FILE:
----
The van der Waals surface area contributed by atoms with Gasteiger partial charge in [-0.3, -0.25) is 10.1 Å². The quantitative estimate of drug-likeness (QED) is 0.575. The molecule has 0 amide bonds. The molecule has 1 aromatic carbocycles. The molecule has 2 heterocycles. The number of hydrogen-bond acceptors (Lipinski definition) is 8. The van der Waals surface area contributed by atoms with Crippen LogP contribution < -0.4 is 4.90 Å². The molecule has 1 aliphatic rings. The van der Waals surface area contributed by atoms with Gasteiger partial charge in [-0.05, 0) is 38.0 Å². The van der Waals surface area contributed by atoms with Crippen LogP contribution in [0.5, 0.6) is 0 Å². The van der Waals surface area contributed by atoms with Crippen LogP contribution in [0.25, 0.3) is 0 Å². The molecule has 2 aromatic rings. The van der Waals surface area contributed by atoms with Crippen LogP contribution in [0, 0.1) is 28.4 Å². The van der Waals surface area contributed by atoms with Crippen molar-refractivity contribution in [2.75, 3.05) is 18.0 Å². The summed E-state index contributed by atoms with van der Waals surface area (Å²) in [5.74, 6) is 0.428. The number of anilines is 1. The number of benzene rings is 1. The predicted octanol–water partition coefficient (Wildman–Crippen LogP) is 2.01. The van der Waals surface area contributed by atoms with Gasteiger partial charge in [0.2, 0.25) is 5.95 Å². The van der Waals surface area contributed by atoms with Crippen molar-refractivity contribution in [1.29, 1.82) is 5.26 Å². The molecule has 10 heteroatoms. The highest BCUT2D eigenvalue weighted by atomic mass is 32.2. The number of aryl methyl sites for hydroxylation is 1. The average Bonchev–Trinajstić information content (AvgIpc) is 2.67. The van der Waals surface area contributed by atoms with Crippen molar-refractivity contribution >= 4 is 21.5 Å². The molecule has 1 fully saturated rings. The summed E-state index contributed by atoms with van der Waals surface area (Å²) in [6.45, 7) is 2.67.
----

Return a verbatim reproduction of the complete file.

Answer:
The van der Waals surface area contributed by atoms with Gasteiger partial charge in [-0.3, -0.25) is 10.1 Å². The quantitative estimate of drug-likeness (QED) is 0.575. The molecule has 0 amide bonds. The molecule has 1 aromatic carbocycles. The molecule has 2 heterocycles. The number of hydrogen-bond acceptors (Lipinski definition) is 8. The van der Waals surface area contributed by atoms with Crippen LogP contribution < -0.4 is 4.90 Å². The molecule has 1 aliphatic rings. The van der Waals surface area contributed by atoms with Gasteiger partial charge in [-0.05, 0) is 38.0 Å². The van der Waals surface area contributed by atoms with Crippen LogP contribution in [0.5, 0.6) is 0 Å². The van der Waals surface area contributed by atoms with Crippen LogP contribution in [0.25, 0.3) is 0 Å². The molecule has 2 aromatic rings. The van der Waals surface area contributed by atoms with Crippen LogP contribution in [0, 0.1) is 28.4 Å². The van der Waals surface area contributed by atoms with Crippen molar-refractivity contribution in [2.75, 3.05) is 18.0 Å². The summed E-state index contributed by atoms with van der Waals surface area (Å²) in [5.74, 6) is 0.428. The number of anilines is 1. The number of benzene rings is 1. The predicted octanol–water partition coefficient (Wildman–Crippen LogP) is 2.01. The van der Waals surface area contributed by atoms with Gasteiger partial charge in [0.2, 0.25) is 5.95 Å². The van der Waals surface area contributed by atoms with Crippen molar-refractivity contribution in [1.29, 1.82) is 5.26 Å². The molecule has 10 heteroatoms. The highest BCUT2D eigenvalue weighted by atomic mass is 32.2. The number of aryl methyl sites for hydroxylation is 1. The average Bonchev–Trinajstić information content (AvgIpc) is 2.67. The van der Waals surface area contributed by atoms with Crippen molar-refractivity contribution >= 4 is 21.5 Å². The molecule has 1 fully saturated rings. The summed E-state index contributed by atoms with van der Waals surface area (Å²) in [6.45, 7) is 2.67.